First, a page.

was indicated by the non-zero Recovery Time advertised by the
   neighbor), the LSR should further keep the stale label-FEC bindings
   received from the neighbor for as long as the Recovery Time that the
   LSR advertises to the neighbor (after that, the bindings still marked
   as stale should be deleted). The Recovery Time that the LSR
   advertises to the neighbor should be greater than lesser of the Recovery Time
   the (restarting) neighbor
   Time, advertised to by the LSR. neighbor, and a local configurable value.

   The LSR  should try to complete the exchange of its label mapping
   information with the neighbor within the Recovery Time, as specified
   in the Graceful Restart TLV received from the neighbor.

   The LSR should handle the Label Mapping messages received from the
   neighbor by following the normal LDP procedures, except that (a) it
   should treat the stale entries in its Label Information Base (LIB),
   as if these entries have been received over the (newly established)
   session, (b) if the label-FEC binding carried in the message is the
   same as the one that is present in the LIB, but is marked as stale,
   the LIB entry should no longer be marked as stale, and (c) if for the
   FEC in the label-FEC binding carried in the message there is already
   a label-FEC binding in the LIB that is marked as stale, and the label
   in the LIB binding is different from the label carried in the
   message, the LSR should just update the LIB entry with the new label.

   An LSR, once it creates a <label, FEC> binding, should keep the value
   of the label in this binding for as long as the LSR has a route to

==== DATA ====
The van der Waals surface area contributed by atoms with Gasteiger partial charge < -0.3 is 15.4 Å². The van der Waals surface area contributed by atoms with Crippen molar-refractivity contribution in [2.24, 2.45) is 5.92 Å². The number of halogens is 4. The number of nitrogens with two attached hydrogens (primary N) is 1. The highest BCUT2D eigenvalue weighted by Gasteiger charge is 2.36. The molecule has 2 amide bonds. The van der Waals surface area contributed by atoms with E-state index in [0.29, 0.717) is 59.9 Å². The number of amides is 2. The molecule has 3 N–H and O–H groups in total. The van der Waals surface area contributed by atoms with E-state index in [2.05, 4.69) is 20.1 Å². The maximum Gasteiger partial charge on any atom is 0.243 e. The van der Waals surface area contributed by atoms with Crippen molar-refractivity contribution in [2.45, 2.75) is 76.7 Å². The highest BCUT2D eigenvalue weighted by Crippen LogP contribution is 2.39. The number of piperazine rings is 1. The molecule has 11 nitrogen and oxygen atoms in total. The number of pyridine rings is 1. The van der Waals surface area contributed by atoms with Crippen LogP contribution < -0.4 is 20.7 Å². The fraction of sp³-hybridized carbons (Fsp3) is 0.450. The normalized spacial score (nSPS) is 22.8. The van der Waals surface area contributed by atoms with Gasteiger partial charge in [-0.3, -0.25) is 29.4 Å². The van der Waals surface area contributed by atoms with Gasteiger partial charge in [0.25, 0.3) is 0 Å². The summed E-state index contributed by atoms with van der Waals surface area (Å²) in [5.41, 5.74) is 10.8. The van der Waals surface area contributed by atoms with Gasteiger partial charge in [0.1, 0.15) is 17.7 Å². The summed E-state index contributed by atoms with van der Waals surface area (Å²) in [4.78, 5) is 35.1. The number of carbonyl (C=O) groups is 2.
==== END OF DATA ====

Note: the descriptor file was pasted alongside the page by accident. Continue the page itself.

the FEC in the binding. If the route to the FEC disappears, and then
   re-appears again later, then this may result in using a different
   label value, as when the route re-appears, the LSR would create a new
   <label, FEC> binding.

   To minimize the potential mis-routing caused by the label change,
   when creating a new <label, FEC> binding the LSR should pick up the
   least recently used label. Once an LSR releases a label, the LSR
   should not re-use this label for advertising a <label, FEC> binding
   to a neighbor that supports graceful restart for at least the sum of
   Restart Time plus Recovery Time, as advertised by the neighbor to the
   LSR.

7. Security Consideration

   This document does not introduce new security issues. The security
   considerations pertaining to the original LDP protocol remain
   relevant.

8. Intellectual Property Considerations

   Juniper Networks, Inc. is seeking patent protection on some or all of
   the technology described in this Internet-Draft. If technology in
   this document is adopted as a standard, Juniper Networks agrees to
   license, on reasonable and non-discriminatory terms, any patent
   rights it obtains covering such technology to the extent necessary to
   comply with the standard.

   Redback Networks, Inc. is seeking patent protection on some of the
   technology described in this Internet-Draft. If technology in this
   document is adopted as a standard, Redback Networks agrees to
   license, on reasonable and non-discriminatory terms, any patent
   rights it obtains covering such technology to the extent necessary to
   comply with the standard.

9. Acknowledgments

   We would like to thank Chaitanya Kodeboyina, Nischal Sheth, and Enke
   Chen for their contributions to this document.

10. References

   [LDP] "Label Distribution Protocol", RFC3036

   [OSPF-RESTART] "Hitless OSPF Restart", draft-ietf-ospf-hitless-
   restart-01.txt

   [ISIS-RESTART] "Restart signaling for ISIS", draft-shand-isis-
   restart-00.txt

   [BGP-RESTART] "Graceful Restart Mechanism for BGP", draft-ietf-idr-
   restart-00.txt

11. Author Information

Manoj Leelanivas
Juniper Networks
1194 N.Mathilda Ave
Sunnyvale, CA 94089
e-mail: manoj@juniper.net

Yakov Rekhter
Juniper Networks
1194 N.Mathilda Ave
Sunnyvale, CA 94089
e-mail: yakov@juniper.net

Rahul Aggarwal
Redback Networks
350 Holger Way
San Jose, CA 95134
e-mail: rahul@redback.com